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One Bite at a Time

You given up yet? Statistics show that 43% of people who didn’t keep their New Year’s resolutions have already given up by this point in the year. A whole two weeks have gone by and we in masses begin to throw in the proverbial towel on our big 2018 dreams of eating better, exercising more, spending less money, reading more books, or trying a new hobby.

January 1st, a day filled with so much hope, seems so far away now. That big hope those jeans hanging in the back of the closet that haven’t fit since goodness knows when would finally zip, gone. The hope that by sticking to a budget, you’d finally get that dream vacation to Jamaica you’ve always wanted, totally gone. The hope that you’d finally learn to play your granddaddy’s guitar that’s been collecting dust in your attic, completely and utterly gone. Two weeks in, and all hope is lost.

WHY? So many of us wakeup January 1st with the notion that from Day 1, right out of the starting gate, we have to be perfect, eat perfect, exercise perfect, spend perfect, save perfect, do it all right right from the start. I don’t know about ya’ll, but the idea of perfection overwhelms me to no end. Try as I might, I can’t get everything right all the time. Perfection can’t be achieved. It’s impossible and it frustrates the you-know-what out of me.

Don’t worry, though. There is hope. Consistent gradual changes over time yield big results. That little phrase I think I just came up with ought to be trademarked and printed on a snow-capped mountain self-help motivational poster and hung in break rooms all over the world. It may not end up being as common place as the “Don’t Worry Be Happy” motto, but it’s true nonetheless.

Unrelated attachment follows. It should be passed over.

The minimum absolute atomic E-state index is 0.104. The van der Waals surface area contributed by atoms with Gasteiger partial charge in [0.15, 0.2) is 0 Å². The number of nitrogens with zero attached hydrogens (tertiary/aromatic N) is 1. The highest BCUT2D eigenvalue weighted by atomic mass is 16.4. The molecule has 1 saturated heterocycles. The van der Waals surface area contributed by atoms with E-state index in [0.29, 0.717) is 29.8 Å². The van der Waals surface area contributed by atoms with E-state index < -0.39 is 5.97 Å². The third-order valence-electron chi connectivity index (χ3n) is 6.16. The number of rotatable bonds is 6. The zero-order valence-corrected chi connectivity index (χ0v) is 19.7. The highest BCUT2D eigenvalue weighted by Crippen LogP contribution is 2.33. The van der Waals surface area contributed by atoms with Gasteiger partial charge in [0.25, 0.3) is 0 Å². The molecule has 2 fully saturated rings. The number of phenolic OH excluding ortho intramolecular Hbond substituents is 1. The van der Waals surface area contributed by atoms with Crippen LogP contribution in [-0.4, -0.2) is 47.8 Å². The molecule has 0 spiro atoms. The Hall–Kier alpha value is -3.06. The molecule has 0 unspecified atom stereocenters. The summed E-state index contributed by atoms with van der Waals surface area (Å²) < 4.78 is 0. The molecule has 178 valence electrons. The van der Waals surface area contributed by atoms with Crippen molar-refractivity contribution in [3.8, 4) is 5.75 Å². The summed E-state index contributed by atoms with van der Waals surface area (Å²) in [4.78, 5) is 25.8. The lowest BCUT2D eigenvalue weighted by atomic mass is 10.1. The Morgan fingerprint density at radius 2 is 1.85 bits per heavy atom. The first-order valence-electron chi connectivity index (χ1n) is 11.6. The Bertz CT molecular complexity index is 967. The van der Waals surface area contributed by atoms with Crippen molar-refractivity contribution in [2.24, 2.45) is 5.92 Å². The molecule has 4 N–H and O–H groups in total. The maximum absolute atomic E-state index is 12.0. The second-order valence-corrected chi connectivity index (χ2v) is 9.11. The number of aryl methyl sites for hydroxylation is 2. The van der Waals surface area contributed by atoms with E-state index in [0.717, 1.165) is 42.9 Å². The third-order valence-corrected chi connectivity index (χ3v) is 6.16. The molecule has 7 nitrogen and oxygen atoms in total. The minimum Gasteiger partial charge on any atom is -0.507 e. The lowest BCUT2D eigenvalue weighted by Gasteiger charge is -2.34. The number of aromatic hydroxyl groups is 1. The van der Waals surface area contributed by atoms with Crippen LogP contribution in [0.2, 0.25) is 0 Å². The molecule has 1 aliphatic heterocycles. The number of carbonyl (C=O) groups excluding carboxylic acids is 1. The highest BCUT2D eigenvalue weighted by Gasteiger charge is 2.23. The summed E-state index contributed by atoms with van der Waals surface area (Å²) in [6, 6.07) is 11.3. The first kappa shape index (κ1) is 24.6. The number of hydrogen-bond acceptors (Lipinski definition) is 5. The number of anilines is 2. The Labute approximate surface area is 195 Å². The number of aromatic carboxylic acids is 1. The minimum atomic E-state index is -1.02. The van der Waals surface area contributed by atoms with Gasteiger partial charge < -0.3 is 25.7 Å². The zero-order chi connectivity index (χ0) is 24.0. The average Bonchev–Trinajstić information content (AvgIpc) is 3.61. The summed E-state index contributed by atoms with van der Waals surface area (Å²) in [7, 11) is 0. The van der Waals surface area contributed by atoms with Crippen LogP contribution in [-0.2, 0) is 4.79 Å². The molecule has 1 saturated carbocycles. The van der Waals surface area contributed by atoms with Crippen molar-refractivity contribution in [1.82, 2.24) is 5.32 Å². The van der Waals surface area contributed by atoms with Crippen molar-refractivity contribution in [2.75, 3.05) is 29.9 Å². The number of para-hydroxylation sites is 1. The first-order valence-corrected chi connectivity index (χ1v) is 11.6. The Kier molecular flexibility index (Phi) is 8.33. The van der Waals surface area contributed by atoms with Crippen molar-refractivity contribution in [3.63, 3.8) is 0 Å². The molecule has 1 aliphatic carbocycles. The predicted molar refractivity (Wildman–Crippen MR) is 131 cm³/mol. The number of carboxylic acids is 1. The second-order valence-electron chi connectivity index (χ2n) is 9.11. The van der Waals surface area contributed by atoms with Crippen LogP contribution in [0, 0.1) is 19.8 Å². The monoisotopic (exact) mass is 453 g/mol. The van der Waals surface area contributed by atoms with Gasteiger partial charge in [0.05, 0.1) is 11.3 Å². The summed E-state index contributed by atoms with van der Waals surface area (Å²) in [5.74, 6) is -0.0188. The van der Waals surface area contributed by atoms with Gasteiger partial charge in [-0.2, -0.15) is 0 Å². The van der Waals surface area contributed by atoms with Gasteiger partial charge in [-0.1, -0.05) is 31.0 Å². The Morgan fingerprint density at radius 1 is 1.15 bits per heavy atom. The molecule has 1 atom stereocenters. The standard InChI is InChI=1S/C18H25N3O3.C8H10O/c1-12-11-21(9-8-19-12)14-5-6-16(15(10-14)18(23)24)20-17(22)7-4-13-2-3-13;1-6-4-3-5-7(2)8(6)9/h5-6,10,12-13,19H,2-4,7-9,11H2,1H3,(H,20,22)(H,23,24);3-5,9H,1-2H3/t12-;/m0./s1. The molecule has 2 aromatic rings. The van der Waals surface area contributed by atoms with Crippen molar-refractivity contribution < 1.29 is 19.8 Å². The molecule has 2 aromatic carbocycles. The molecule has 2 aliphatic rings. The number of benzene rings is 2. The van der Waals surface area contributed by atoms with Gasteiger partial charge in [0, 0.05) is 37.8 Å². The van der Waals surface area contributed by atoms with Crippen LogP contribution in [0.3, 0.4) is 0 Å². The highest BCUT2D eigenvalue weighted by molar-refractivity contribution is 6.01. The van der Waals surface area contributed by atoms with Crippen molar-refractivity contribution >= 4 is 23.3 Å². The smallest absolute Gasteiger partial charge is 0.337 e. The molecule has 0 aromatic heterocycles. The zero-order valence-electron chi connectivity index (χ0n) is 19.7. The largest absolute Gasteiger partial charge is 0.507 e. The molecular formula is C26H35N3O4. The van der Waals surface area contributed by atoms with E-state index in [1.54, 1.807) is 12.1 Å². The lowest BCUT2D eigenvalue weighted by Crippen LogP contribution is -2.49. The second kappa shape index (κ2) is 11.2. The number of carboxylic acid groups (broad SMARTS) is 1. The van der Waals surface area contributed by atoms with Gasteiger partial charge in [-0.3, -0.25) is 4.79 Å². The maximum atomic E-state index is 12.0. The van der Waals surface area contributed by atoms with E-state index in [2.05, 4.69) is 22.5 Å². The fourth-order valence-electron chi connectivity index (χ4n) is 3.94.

If you resolved to fix your finances, it’s awful daunting to up your 401K contribution by 3%, start saving boo coos each week, cut down on spending to stick to a budget, become debt free, and learn the ins and outs of the stock market all by the end of the day January 1.

If you set smaller goals like cutting out the super expensive designer coffee and putting that money in your savings each week, or eat one less meal out and throw that extra cash at your car payment, suddenly, it doesn’t seem so impossible to fix your finances.

If you resolved to be lean and mean, it’s pretty intimidating to cut carbs, cut out sugar, deadlift your body weight, and run a marathon all in a day, but if you decide to drink water to curb your Coca Cola consumption, walk around the block a few times each night after dinner, and refrain from fast food on your lunch breaks, suddenly a healthier you seems achievable.

Daddy always told me the best way to eat an elephant is one bite at a time; and while I hope I’m never tasked with chowing down on one, I’ll know just how to do it: one bite at a time.

The way I see it, you’ve got 340-something more days to eat your elephant. Get to chewing.

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